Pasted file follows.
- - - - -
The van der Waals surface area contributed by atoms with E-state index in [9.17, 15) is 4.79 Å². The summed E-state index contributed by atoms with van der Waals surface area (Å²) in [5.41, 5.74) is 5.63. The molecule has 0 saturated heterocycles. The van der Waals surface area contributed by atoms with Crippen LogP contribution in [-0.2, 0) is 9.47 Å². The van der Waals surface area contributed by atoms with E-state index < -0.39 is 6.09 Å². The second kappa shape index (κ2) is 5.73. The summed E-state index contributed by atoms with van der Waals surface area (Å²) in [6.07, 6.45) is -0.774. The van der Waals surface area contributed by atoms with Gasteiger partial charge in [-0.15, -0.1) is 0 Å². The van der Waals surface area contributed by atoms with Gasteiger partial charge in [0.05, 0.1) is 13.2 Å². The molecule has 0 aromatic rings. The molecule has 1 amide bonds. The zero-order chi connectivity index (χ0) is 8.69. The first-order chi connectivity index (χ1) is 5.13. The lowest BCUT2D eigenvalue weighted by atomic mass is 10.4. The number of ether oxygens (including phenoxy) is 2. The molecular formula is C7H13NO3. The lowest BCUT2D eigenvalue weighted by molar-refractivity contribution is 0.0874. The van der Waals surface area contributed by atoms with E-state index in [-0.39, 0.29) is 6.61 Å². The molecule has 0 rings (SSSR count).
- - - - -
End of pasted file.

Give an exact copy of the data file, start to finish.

The van der Waals surface area contributed by atoms with E-state index in [9.17, 15) is 4.79 Å². The summed E-state index contributed by atoms with van der Waals surface area (Å²) in [5.41, 5.74) is 5.63. The molecule has 0 saturated heterocycles. The van der Waals surface area contributed by atoms with Crippen LogP contribution in [-0.2, 0) is 9.47 Å². The van der Waals surface area contributed by atoms with E-state index < -0.39 is 6.09 Å². The second kappa shape index (κ2) is 5.73. The summed E-state index contributed by atoms with van der Waals surface area (Å²) in [6.07, 6.45) is -0.774. The van der Waals surface area contributed by atoms with Gasteiger partial charge in [-0.15, -0.1) is 0 Å². The van der Waals surface area contributed by atoms with Gasteiger partial charge in [0.05, 0.1) is 13.2 Å². The molecule has 0 aromatic rings. The molecule has 1 amide bonds. The zero-order chi connectivity index (χ0) is 8.69. The first-order chi connectivity index (χ1) is 5.13. The lowest BCUT2D eigenvalue weighted by atomic mass is 10.4. The number of ether oxygens (including phenoxy) is 2. The molecular formula is C7H13NO3. The lowest BCUT2D eigenvalue weighted by molar-refractivity contribution is 0.0874. The van der Waals surface area contributed by atoms with E-state index in [-0.39, 0.29) is 6.61 Å². The molecule has 0 rings (SSSR count).